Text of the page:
3 89. Attachment A: Credentialing Committee Confidentiality Agreement for Committee Members .. 92. Attachment B: Peer Review and Credentialing Confidentiality Agreement .. 93. 15. Incapacitated Surgeon Policy .. 95. Chapter Six: Health Information Management .. 97. 16. Medical Record Documentation Policy .. 99. Medical Record Documentation Audit Tool .. 101. Chapter Seven: Performance Improvement .. 103. 17. Waived Laboratory Testing Policy .. 105. 18. Infection Control Policy .. 107. 19. Performance Improvement Plan .. 109. 20. Risk Management Policy .. 119. Chapter Eight: Facility Management .. 121. 21. Safety Management Program .. 123. 22. Emergency Preparedness (Disaster) Plan .. 131. 23. Life Safety Management Plan.

4 137. 24. Medical Equipment Management Plan .. 141. 25. Hazardous Materials and Waste Management Plan .. 159. The Top 25 Policies and Procedures for Outpatient Surgery CHAPTER ONE. P AT I E N T C A R E. The goal of performing an assessment and developing a plan of care is to improve outcomes for the patient. The things that caregivers notice, teach, act on, or mediate greatly affect such outcomes. This chapter contains Policies dealing with pain management, sedation, and education, which affect processes to deliver safe patient care. The Policies should support individualized patient- specific care and reflect current practice. Using a multidisciplinary approach to patient care gives patients and the healthcare team the vision of and ability to provide the best treatment possible.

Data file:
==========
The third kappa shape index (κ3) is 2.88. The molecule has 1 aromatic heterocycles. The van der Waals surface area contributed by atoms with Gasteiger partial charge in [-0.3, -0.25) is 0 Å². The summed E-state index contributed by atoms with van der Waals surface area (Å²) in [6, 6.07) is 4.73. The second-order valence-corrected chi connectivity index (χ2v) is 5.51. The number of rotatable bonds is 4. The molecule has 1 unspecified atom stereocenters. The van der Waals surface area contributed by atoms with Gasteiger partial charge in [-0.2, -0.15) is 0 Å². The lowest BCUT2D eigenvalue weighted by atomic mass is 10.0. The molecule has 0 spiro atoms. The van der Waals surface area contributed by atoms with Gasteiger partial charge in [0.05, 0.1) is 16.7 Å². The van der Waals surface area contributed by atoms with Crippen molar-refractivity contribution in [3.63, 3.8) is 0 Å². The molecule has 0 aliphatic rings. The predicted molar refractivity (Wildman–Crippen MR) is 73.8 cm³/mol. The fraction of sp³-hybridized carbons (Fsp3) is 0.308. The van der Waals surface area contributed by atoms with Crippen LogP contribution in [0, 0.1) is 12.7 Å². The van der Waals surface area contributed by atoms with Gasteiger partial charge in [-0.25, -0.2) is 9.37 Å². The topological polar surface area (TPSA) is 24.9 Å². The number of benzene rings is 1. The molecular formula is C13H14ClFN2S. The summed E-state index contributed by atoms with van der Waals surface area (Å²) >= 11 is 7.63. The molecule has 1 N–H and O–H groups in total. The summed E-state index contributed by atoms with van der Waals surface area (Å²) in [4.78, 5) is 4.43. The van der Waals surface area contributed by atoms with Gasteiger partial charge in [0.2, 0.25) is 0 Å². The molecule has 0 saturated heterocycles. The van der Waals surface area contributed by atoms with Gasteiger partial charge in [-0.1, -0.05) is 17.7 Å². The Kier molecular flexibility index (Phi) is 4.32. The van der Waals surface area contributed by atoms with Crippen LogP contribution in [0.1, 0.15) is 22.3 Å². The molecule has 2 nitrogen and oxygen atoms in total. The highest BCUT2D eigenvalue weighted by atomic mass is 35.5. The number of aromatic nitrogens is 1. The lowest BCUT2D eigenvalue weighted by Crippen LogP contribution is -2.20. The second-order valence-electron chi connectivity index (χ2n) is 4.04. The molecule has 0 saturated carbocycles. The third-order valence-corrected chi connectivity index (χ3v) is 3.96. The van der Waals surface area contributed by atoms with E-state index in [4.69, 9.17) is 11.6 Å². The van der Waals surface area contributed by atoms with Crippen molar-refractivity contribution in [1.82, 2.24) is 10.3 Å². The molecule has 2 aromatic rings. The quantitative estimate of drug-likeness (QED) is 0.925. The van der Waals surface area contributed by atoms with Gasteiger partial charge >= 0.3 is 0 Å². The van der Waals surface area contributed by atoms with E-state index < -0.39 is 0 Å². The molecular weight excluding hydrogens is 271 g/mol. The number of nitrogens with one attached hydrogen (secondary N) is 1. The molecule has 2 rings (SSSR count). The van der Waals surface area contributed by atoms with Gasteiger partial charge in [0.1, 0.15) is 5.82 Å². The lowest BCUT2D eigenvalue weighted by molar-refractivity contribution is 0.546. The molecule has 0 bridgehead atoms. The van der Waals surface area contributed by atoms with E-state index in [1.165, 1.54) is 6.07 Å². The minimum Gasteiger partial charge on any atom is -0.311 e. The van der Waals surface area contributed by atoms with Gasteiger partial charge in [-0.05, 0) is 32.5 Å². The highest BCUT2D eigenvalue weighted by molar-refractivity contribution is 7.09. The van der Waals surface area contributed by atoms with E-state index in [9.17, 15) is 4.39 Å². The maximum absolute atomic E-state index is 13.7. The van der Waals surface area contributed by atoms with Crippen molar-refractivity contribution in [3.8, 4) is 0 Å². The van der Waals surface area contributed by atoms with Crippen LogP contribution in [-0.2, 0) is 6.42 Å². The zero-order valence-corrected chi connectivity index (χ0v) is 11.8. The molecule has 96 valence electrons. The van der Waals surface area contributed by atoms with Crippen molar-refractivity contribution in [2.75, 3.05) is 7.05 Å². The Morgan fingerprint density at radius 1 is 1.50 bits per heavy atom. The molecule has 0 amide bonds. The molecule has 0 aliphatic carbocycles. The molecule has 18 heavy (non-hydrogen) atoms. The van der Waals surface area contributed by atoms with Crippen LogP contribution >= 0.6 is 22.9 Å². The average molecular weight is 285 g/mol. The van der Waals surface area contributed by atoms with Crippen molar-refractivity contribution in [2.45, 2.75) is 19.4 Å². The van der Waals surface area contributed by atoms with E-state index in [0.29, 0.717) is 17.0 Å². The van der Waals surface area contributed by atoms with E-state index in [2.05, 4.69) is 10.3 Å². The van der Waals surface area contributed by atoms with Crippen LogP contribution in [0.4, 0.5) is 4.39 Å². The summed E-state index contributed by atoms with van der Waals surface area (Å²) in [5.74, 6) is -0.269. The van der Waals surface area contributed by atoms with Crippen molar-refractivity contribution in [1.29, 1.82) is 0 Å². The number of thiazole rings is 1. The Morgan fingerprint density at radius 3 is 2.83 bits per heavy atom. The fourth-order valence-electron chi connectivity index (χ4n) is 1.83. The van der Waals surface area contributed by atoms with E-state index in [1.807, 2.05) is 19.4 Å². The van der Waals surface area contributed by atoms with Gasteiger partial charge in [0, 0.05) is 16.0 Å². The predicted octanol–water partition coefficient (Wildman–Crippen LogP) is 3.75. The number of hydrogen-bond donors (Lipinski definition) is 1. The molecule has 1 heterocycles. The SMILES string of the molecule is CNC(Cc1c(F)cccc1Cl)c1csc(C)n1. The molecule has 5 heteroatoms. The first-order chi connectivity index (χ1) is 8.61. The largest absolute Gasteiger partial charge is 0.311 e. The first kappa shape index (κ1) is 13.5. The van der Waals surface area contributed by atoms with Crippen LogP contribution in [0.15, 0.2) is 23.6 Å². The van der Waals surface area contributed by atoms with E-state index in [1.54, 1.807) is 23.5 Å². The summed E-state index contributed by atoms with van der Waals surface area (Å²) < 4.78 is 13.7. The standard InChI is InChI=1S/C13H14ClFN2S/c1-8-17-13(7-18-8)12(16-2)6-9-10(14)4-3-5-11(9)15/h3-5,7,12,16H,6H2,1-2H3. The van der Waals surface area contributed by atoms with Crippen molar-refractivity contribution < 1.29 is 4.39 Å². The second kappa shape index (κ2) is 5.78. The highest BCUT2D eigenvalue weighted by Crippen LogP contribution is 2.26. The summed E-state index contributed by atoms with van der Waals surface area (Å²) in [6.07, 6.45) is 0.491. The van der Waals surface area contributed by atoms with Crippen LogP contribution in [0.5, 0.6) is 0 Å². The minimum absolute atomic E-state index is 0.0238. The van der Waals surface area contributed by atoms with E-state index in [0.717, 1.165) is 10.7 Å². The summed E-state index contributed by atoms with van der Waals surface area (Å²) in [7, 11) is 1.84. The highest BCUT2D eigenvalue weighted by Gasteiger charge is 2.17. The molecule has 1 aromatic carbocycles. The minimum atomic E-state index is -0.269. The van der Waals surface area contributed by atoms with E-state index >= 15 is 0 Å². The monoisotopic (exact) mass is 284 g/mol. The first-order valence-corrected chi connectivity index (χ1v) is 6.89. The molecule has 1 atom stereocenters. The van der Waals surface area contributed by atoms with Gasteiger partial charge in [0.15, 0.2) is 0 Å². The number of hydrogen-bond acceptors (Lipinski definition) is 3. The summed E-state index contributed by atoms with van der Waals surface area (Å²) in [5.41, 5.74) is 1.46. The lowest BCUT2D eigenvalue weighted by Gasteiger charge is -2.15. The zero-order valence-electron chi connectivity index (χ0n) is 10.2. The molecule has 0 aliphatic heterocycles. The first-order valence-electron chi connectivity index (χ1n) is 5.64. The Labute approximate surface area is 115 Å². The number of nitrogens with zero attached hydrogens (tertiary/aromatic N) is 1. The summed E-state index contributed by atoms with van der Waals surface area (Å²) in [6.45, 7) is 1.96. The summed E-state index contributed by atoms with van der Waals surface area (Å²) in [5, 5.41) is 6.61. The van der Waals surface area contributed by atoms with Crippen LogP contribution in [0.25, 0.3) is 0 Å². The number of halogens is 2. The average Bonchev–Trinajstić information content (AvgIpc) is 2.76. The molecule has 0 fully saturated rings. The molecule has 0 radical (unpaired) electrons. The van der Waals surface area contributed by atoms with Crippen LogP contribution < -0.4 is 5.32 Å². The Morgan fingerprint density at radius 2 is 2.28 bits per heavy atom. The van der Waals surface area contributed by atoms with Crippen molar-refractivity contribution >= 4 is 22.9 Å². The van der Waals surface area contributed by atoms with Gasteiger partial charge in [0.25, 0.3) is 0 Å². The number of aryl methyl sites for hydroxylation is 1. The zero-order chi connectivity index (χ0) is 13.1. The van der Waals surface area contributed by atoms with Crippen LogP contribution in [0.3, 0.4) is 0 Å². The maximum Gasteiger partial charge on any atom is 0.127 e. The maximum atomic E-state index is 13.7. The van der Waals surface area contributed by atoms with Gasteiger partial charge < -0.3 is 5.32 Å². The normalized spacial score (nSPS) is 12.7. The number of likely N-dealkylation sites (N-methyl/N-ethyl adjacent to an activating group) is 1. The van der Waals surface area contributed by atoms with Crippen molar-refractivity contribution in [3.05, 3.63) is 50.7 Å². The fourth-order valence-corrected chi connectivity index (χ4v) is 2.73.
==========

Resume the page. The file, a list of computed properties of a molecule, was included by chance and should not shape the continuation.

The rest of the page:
5 Medical error statistics consistently point to poor communication as the reason that many prob- lems occur. Written Policies are a form of communication and should be understood by and accessible to all staff. The three ambulatory care accreditors the American Association for Accreditation of Ambulatory Surgery Facilities (AAAASF), the Joint Commission on Accreditation of Healthcare Organizations (JCAHO), and the Accreditation Association for Ambulatory Health Care (AAAHC) as well as other regulatory agencies place a high emphasis on safe patient care. This focus on patient safety is reflected in accreditation standards. For example, in 2004 the JCAHO created patient safety guidelines related to surgical site marking and the AAAHC revised its anesthesia standards a few years ago.